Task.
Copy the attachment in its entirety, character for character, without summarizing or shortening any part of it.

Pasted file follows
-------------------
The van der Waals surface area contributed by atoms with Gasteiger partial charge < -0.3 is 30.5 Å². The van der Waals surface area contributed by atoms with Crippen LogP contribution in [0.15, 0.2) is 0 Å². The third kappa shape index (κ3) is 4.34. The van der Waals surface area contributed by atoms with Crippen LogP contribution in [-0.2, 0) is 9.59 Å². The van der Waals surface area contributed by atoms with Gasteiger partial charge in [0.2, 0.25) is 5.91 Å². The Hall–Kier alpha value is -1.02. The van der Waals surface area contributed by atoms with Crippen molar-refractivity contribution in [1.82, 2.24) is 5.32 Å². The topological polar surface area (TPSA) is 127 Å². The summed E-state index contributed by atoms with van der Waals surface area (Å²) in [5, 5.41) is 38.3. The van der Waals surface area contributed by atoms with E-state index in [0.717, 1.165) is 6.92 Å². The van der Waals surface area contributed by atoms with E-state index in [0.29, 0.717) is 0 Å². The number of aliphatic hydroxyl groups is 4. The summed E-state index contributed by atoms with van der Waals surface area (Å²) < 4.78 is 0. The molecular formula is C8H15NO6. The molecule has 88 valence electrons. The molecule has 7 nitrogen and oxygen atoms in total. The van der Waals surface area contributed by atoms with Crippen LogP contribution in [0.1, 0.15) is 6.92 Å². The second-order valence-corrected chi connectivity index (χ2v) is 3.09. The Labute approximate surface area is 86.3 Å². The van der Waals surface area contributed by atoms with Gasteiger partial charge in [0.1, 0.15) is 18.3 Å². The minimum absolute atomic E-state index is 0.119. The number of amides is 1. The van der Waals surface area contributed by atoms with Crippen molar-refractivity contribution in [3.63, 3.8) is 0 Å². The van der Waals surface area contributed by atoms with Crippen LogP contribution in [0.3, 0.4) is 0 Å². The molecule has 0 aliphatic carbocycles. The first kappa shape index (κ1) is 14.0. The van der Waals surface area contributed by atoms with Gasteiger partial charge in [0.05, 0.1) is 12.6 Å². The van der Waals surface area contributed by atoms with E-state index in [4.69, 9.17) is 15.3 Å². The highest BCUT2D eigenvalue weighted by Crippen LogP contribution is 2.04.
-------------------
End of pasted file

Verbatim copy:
The van der Waals surface area contributed by atoms with Gasteiger partial charge < -0.3 is 30.5 Å². The van der Waals surface area contributed by atoms with Crippen LogP contribution in [0.15, 0.2) is 0 Å². The third kappa shape index (κ3) is 4.34. The van der Waals surface area contributed by atoms with Crippen LogP contribution in [-0.2, 0) is 9.59 Å². The van der Waals surface area contributed by atoms with Gasteiger partial charge in [0.2, 0.25) is 5.91 Å². The Hall–Kier alpha value is -1.02. The van der Waals surface area contributed by atoms with Crippen molar-refractivity contribution in [1.82, 2.24) is 5.32 Å². The topological polar surface area (TPSA) is 127 Å². The summed E-state index contributed by atoms with van der Waals surface area (Å²) in [5, 5.41) is 38.3. The van der Waals surface area contributed by atoms with E-state index in [0.717, 1.165) is 6.92 Å². The van der Waals surface area contributed by atoms with E-state index in [0.29, 0.717) is 0 Å². The number of aliphatic hydroxyl groups is 4. The summed E-state index contributed by atoms with van der Waals surface area (Å²) < 4.78 is 0. The molecular formula is C8H15NO6. The molecule has 88 valence electrons. The molecule has 7 nitrogen and oxygen atoms in total. The van der Waals surface area contributed by atoms with Crippen LogP contribution in [0.1, 0.15) is 6.92 Å². The second-order valence-corrected chi connectivity index (χ2v) is 3.09. The Labute approximate surface area is 86.3 Å². The van der Waals surface area contributed by atoms with Gasteiger partial charge in [0.1, 0.15) is 18.3 Å². The minimum absolute atomic E-state index is 0.119. The number of amides is 1. The van der Waals surface area contributed by atoms with Crippen molar-refractivity contribution in [3.63, 3.8) is 0 Å². The van der Waals surface area contributed by atoms with Crippen LogP contribution in [0.3, 0.4) is 0 Å². The molecule has 0 aliphatic carbocycles. The first kappa shape index (κ1) is 14.0. The van der Waals surface area contributed by atoms with Gasteiger partial charge in [0.05, 0.1) is 12.6 Å². The van der Waals surface area contributed by atoms with E-state index in [4.69, 9.17) is 15.3 Å². The highest BCUT2D eigenvalue weighted by Crippen LogP contribution is 2.04.